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I was much relieved to learn that my friend Heather avoided it for this same reason. WTF illustrators?? I think I missed my window for enjoying this book because I didn’t like at all. Large pieces of it made no sense and all of the problems were solved too easily (I know it’s a children’s book and that this an unreasonable comment). I also didn’t expect that there would be so many religious references. I finally realized that I need to accept that I don’t enjoy science fiction/fantasy. I don’t like reading it, but I do enjoy watching it, so I will definitely be seeing the movie.

I would also like to put in a fantasy request for a Mindy Kaling and Reese Witherspoon premium cable drama where Mindy Lahiri and Elle Woods are solving crimes with style and an abundance of confidence.

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Words for Nerds

First off, my friend Gretchen shared this wonderful video about how you can help people in need using Amazon Now. Socks, underwear, backpacks, and toiletries are so easy to buy, and Amazon can deliver them for you. This is such a wonderful idea and an easy way to help people.

The Revolution of Marina M. by Janet Fitch


Knowing my love of Russia, my friend Heather recommended this to me and I could not get enough of it. Janet Fitch is also the author of White Oleander which I was deeply obsessed with in high school and through my mid-twenties. The Revolution of Marina M. is 816 pages of mostly greatness.

St. Petersburg, New Year’s Eve, 1916. Marina Makarova is a young woman of privilege who aches to break free of the constraints of her genteel life, a life about to be violently upended by the vast forces of history. Swept up on these tides, Marina will join the marches for workers’ rights, fall in love with a radical young poet, and betray everything she holds dear, before being betrayed in turn.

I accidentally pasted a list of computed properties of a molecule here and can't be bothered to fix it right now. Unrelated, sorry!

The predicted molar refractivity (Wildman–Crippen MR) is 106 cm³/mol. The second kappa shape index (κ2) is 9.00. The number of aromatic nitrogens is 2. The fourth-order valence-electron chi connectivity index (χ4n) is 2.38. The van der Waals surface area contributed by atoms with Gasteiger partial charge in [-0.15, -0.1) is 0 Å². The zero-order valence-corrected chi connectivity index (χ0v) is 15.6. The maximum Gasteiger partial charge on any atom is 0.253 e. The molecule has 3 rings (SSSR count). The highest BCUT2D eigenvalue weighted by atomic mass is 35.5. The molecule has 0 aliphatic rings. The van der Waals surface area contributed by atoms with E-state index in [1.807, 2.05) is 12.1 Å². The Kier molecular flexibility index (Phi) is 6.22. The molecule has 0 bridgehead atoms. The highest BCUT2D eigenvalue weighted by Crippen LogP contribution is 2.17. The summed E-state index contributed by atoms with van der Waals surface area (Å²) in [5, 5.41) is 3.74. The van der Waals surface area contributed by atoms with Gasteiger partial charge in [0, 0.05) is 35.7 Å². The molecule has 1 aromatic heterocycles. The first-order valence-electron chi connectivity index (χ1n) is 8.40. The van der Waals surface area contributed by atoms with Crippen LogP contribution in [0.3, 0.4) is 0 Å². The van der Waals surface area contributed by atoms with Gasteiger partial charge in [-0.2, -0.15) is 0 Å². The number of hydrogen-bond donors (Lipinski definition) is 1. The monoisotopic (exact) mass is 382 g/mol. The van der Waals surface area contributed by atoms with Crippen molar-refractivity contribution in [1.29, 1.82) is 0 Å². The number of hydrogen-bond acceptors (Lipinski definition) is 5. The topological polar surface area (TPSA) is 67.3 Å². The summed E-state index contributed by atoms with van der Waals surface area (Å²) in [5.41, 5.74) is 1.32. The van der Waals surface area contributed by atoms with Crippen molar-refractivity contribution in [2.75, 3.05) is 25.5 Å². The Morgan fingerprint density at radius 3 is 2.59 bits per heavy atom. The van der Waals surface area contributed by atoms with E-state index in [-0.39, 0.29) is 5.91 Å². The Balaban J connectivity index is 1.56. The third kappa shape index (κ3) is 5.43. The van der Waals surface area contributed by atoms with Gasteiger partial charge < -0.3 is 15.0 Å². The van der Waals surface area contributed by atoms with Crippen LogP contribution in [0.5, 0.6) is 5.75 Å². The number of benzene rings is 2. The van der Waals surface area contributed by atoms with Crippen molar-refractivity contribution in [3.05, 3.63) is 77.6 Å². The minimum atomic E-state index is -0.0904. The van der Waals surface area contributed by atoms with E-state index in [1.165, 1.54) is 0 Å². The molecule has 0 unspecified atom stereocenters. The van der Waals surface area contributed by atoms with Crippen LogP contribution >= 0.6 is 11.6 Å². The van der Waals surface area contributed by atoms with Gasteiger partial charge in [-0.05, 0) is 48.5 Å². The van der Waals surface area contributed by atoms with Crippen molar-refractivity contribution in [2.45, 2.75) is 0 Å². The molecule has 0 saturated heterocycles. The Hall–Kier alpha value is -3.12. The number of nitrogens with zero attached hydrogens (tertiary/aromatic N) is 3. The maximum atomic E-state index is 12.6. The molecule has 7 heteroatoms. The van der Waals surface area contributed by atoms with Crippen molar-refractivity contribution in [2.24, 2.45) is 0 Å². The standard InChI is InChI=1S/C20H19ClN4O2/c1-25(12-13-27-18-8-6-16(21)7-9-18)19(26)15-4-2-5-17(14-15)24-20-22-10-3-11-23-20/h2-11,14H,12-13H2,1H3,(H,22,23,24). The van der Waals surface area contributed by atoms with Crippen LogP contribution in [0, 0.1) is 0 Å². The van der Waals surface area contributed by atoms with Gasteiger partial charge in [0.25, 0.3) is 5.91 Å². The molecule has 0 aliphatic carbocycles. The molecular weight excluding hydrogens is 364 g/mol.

As her country goes through almost unimaginable upheaval, Marina’s own coming-of-age unfolds, marked by deep passion and devastating loss, and the private heroism of an ordinary woman living through extraordinary times. This is the epic, mesmerizing story of one indomitable woman’s journey through some of the most dramatic events of the last century.

Obviously, I am totally biased because I pretty much love anything having to do with the Russian Revolution, but I have not read a lot from the other end of the situation (the pro-revolution side – it is too dreary, and there is a serious lack of JEWELS.). Marina is 16 when the novel begins and she’s a bit of a pretentious pill. Her life quickly changes as the Revolution sweeps across Russia, and she gets herself into numerous messes, but they are realistic to her age and experience (mostly extreme naïveté as a member of the bourgeoisie class). There were plenty of moments when I wanted to shake her, but her problems made sense for her age and point of maturation. Despite the fact that she often makes completely frustrating choices, she remains a likable character. She’s strong, and she pushes through several truly terrible experiences.